George Soros, for example, stresses that the market is not designed to ensure social justice, and that public goods can thus only be provided by a political process (28). He states that far too few resources have been devoted to correcting the deficiencies of globalization and recommends an incentive-based system for the provision of public goods which complements a market-based system for the provision of private goods, such as elements of international financial markets to improve the allocation of resources.
Mechanisms supplementary to the patent system include the creation of research and development funds targeted at diseases of low-income and middle-income countries (30, 31). This is analogous to the US orphan drug legislation and similar laws in other developed countries, which provide firms with incentives to develop treatments for diseases that affect a relatively small number of patients (and hence a small revenue group) (19). The development and implementation of legislation for neglected diseases in developing countries, where the issue is not one of a small number of patients but of a low purchasing power across many patients, may therefore result in more affordable drugs.
Another alternative is the establishment of disease-specific partnerships. The International AIDS Vaccine Initiative, the Global Alliance for Tuberculosis Drug Development and the Medicines for Malaria Venture, for example, have resulted in over 70 such global health partnerships (30). Such schemes encourage collaboration between public and private institutions. Through these schemes the private sector is provided with promising markets, while the population benefits from a lowering of drug and vaccine costs. Patents exist over the resulting health products but the parties agree to license the use of the products through tiered pricing arrangements higher costs in industrialized countries to recoup the costs of research and development, and lower costs in developing countries to increase the availability of the health products (31).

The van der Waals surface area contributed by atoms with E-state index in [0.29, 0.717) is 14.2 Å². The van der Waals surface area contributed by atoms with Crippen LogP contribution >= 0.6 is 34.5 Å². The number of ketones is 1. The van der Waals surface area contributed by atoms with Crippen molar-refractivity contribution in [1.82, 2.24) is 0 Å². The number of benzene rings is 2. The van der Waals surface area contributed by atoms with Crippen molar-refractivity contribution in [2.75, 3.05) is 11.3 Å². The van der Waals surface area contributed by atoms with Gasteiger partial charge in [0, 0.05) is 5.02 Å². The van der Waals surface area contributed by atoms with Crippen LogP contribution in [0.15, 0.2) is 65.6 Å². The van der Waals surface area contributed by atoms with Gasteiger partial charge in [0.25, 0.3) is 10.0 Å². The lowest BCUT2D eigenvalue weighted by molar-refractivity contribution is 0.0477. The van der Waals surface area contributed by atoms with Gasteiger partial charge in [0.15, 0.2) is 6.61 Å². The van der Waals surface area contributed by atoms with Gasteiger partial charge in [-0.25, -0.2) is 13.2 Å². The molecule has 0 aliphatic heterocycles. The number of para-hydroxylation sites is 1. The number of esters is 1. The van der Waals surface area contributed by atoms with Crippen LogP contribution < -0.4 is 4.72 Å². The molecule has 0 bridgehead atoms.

In order to promote genomics knowledge as a global public good, it must be recognized when to recalibrate the patent system in relation to developing countries to encourage genomics development and dissemination, and when to augment it with supplementary measures. Clearly, this recognition has to be developed. Policies for the patenting of genomics knowledge are indeed required for any of the above approaches, and this is an area where international organizations especially may be useful in lobbying national governments, industry and other key players, and perhaps also in commissioning and designing such policies (32).
Grant support was provided by the Program in Applied Ethics and Biotechnology (supported by the Ontario Research and Development Challenge Fund, GlaxoSmithKline, Merck and Co., Sun Life Financial, the University of Toronto, the Hospital for Sick Children, Sunnybrook and Women's College Health Sciences Centre, and the University Health Network), and the Canadian Program on Genomics and Global Health (supported by Genome Canada). Peter Singer is supported by an investigator award from the Canadian Institutes of Health Research. The participation of Richard Gold is supported by grants from the Canadian Institutes for Health Research and the Social Sciences and Humanities Research Council.
Conflicts of interest: Research funding was obtained from both public and private sources which would have an interest in the patent system (see above).
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(Submitted: 12 March 03 Final revised version received: 14 October 03 Accepted: 26 November 03)